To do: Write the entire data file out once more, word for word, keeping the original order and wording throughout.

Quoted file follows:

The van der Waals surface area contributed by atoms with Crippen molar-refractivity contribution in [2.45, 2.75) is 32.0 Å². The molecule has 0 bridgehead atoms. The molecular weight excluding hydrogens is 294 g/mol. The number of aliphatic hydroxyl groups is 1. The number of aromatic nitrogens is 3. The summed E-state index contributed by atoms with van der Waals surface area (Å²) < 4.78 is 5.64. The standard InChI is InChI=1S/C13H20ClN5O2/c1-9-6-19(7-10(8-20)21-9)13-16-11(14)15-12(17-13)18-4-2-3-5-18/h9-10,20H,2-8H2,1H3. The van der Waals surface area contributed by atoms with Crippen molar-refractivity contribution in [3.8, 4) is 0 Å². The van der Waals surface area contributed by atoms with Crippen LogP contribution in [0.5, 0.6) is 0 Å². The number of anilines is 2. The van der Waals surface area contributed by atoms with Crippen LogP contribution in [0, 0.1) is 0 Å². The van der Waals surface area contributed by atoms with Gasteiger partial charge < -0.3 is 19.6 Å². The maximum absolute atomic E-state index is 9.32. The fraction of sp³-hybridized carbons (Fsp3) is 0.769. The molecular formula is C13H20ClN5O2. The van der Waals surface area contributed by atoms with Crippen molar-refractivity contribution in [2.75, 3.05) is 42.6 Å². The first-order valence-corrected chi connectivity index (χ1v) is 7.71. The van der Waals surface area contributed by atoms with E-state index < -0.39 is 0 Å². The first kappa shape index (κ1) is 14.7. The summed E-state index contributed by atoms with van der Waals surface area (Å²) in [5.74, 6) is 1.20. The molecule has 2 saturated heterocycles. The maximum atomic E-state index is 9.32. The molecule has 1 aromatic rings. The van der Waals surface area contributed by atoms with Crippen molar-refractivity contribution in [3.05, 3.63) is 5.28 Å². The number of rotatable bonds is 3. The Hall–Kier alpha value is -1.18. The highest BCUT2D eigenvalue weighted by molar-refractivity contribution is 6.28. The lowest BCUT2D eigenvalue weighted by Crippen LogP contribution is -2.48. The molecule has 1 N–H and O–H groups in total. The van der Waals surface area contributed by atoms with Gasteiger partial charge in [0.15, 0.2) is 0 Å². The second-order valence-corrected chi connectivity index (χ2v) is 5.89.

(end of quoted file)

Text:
The van der Waals surface area contributed by atoms with Crippen molar-refractivity contribution in [2.45, 2.75) is 32.0 Å². The molecule has 0 bridgehead atoms. The molecular weight excluding hydrogens is 294 g/mol. The number of aliphatic hydroxyl groups is 1. The number of aromatic nitrogens is 3. The summed E-state index contributed by atoms with van der Waals surface area (Å²) < 4.78 is 5.64. The standard InChI is InChI=1S/C13H20ClN5O2/c1-9-6-19(7-10(8-20)21-9)13-16-11(14)15-12(17-13)18-4-2-3-5-18/h9-10,20H,2-8H2,1H3. The van der Waals surface area contributed by atoms with Crippen molar-refractivity contribution in [3.8, 4) is 0 Å². The van der Waals surface area contributed by atoms with Crippen LogP contribution in [0.5, 0.6) is 0 Å². The number of anilines is 2. The van der Waals surface area contributed by atoms with Crippen LogP contribution in [0, 0.1) is 0 Å². The van der Waals surface area contributed by atoms with Gasteiger partial charge < -0.3 is 19.6 Å². The maximum absolute atomic E-state index is 9.32. The fraction of sp³-hybridized carbons (Fsp3) is 0.769. The molecular formula is C13H20ClN5O2. The van der Waals surface area contributed by atoms with Crippen molar-refractivity contribution in [2.75, 3.05) is 42.6 Å². The first-order valence-corrected chi connectivity index (χ1v) is 7.71. The van der Waals surface area contributed by atoms with E-state index < -0.39 is 0 Å². The first kappa shape index (κ1) is 14.7. The summed E-state index contributed by atoms with van der Waals surface area (Å²) in [5.74, 6) is 1.20. The molecule has 2 saturated heterocycles. The maximum atomic E-state index is 9.32. The molecule has 1 aromatic rings. The van der Waals surface area contributed by atoms with Crippen molar-refractivity contribution in [3.05, 3.63) is 5.28 Å². The number of rotatable bonds is 3. The Hall–Kier alpha value is -1.18. The highest BCUT2D eigenvalue weighted by molar-refractivity contribution is 6.28. The lowest BCUT2D eigenvalue weighted by Crippen LogP contribution is -2.48. The molecule has 1 N–H and O–H groups in total. The van der Waals surface area contributed by atoms with Gasteiger partial charge in [0.15, 0.2) is 0 Å². The second-order valence-corrected chi connectivity index (χ2v) is 5.89.